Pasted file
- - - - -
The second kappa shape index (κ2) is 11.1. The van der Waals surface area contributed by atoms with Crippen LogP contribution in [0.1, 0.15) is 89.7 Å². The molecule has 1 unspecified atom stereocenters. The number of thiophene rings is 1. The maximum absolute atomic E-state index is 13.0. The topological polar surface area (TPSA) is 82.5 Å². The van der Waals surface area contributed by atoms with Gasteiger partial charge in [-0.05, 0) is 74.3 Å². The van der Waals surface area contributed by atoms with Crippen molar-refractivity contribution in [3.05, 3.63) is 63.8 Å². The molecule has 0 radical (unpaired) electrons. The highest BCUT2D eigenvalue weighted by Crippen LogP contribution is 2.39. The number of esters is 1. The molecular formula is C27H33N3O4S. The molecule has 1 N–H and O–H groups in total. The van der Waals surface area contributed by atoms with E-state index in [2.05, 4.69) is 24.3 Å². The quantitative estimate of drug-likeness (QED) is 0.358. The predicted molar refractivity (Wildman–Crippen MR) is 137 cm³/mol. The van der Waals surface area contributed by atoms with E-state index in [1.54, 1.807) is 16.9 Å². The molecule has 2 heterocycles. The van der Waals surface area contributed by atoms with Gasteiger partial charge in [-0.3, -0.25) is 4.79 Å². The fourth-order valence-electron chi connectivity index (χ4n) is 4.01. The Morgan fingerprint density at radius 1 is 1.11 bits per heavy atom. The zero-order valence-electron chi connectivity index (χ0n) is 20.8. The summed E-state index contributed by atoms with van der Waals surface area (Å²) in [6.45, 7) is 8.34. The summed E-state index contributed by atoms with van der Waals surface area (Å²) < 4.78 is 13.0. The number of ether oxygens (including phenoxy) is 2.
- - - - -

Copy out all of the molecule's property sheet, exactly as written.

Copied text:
The second kappa shape index (κ2) is 11.1. The van der Waals surface area contributed by atoms with Crippen LogP contribution in [0.1, 0.15) is 89.7 Å². The molecule has 1 unspecified atom stereocenters. The number of thiophene rings is 1. The maximum absolute atomic E-state index is 13.0. The topological polar surface area (TPSA) is 82.5 Å². The van der Waals surface area contributed by atoms with Gasteiger partial charge in [-0.05, 0) is 74.3 Å². The van der Waals surface area contributed by atoms with Crippen molar-refractivity contribution in [3.05, 3.63) is 63.8 Å². The molecule has 0 radical (unpaired) electrons. The highest BCUT2D eigenvalue weighted by Crippen LogP contribution is 2.39. The number of esters is 1. The molecular formula is C27H33N3O4S. The molecule has 1 N–H and O–H groups in total. The van der Waals surface area contributed by atoms with E-state index in [2.05, 4.69) is 24.3 Å². The quantitative estimate of drug-likeness (QED) is 0.358. The predicted molar refractivity (Wildman–Crippen MR) is 137 cm³/mol. The van der Waals surface area contributed by atoms with E-state index in [1.54, 1.807) is 16.9 Å². The molecule has 2 heterocycles. The van der Waals surface area contributed by atoms with Gasteiger partial charge in [-0.3, -0.25) is 4.79 Å². The fourth-order valence-electron chi connectivity index (χ4n) is 4.01. The Morgan fingerprint density at radius 1 is 1.11 bits per heavy atom. The zero-order valence-electron chi connectivity index (χ0n) is 20.8. The summed E-state index contributed by atoms with van der Waals surface area (Å²) in [6.45, 7) is 8.34. The summed E-state index contributed by atoms with van der Waals surface area (Å²) < 4.78 is 13.0. The number of ether oxygens (including phenoxy) is 2.